Judging by their ecstatic collective celebrations whenever they score or win a match, Korea Republic’s players look to be a tightly knit bunch. That unity and camaraderie was never more apparent than when they beat Mexico in their final match in Group C of the FIFA U-20 Women’s World Cup Canada 2014.
The focal point of the latest round of celebrations, which were made even more joyous by the parlous position the Taeguk Ladies had found themselves in after a draw and a defeat, was forward Lee Geummin. Not content with putting her side ahead just before half time, she then won the penalty that ultimately sealed a 2-1 win for the Asian side and with it a place in the last eight.
“It’s an amazing feeling. My goal helped us to win and to qualify as well,” the beaming striker told FIFA.com after helping put El Tri to the sword at Toronto’s National Soccer Stadium. “I’m so proud that my goal made the whole team feel so happy. We played as a team and we won as a team. We are a real family.”
'Family; is an appropriate word for the Ulsan College goalgetter to use. Thousands of miles away from Canada, where she has been bringing joy to the hearts of the South Korean fans, her progress is being followed by her twin sister.
“I guess she’s happy for me,” said Lee a little uncertainly, before intimating that football might not be one of her sibling’s favourite pursuits. “She’s my twin sister but we’re completely different, which makes it difficult for us to do things together. Aside from that we have a very special relationship, especially as she’s my only sister.”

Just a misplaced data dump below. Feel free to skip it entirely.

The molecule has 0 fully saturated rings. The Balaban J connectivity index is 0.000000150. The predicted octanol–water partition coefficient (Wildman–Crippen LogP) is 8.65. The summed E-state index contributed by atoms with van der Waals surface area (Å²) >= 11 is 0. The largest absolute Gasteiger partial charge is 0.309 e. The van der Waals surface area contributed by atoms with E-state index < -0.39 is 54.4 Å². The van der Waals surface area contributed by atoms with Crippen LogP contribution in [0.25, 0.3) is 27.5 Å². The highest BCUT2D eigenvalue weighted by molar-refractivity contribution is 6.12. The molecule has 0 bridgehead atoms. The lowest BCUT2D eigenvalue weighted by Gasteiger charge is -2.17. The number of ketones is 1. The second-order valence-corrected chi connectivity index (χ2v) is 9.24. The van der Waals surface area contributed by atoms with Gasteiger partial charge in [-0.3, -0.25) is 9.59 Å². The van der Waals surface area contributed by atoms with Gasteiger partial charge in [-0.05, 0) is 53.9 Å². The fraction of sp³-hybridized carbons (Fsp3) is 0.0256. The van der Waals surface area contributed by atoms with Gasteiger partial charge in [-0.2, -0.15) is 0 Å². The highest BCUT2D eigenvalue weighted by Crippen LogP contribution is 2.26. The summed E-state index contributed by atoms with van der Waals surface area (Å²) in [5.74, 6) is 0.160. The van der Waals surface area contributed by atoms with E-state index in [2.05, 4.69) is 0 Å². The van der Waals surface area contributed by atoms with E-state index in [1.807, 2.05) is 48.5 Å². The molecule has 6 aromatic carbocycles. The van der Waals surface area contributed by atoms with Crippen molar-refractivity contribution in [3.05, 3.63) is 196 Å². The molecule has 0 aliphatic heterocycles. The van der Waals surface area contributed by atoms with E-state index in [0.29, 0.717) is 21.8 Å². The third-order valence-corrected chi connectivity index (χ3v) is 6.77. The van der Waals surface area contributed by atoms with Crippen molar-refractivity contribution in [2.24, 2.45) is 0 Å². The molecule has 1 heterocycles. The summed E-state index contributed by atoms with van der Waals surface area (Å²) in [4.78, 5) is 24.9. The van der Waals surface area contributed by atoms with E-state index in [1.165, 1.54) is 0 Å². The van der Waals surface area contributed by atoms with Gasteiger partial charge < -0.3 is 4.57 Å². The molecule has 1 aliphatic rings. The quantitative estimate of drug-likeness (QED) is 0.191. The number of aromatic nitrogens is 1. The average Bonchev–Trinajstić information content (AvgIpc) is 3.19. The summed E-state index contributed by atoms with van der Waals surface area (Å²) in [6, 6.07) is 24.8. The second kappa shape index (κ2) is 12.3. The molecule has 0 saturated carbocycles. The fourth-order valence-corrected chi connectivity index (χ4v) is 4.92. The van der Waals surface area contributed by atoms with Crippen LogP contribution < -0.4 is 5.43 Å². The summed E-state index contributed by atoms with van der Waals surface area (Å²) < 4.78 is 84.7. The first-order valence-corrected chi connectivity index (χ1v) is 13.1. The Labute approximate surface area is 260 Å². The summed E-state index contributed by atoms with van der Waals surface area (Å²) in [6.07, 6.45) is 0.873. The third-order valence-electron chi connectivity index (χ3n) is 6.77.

One big, happy family
Lee has plenty of soul siblings in the Korea Republic squad, however, as she eagerly explained: “The great thing about this team is that I’ve got 20 other sisters.”
Among them is her strike partner Kim Inji, with whom she has built up a telepathic understanding, as the harried Mexicans discovered. It was Kim who set Lee up for her goal in Thursday’s group game, clipping a superb through-ball into her path, and who also played her in ahead of the penalty incident that led to Lee Sodam’s winner from the spot.
The duo have honed their partnership since starring together in Korea Republic’s triumphant campaign at the FIFA U-17 Women’s World Cup Trinidad and Tobago 2010.
“I’m lucky enough to have played in and won a World Cup and it’s an amazing experience,” said Lee, a veteran also of the previous U-20 world finals in Japan in 2012. “All of us who were there want to go through it all again, and the others want to sample that same feeling of joy too. We’re still a long way off from doing it, but I’m convinced we’ve got what it takes to go all the way.”
Since tasting glory four years ago, the hard-working Lee has continued to strive for more. “I’ve changed a lot and I’ve learned a lot since 2010,” she explained. “I’ve always tried to push on and improve in everything I do, to be more effective in front of goal. The standard is higher at U-20 level and you have to keep on improving to match that standard. I feel I can still get better, though.”
Expressing her ambition, she added: “I don’t want to be a national league player all my career. I want to be successful at the highest international level.” The next step in her journey to the top is a quarter-final against France on Sunday, an occasion on which Korea Republic will once again be banking on their family spirit.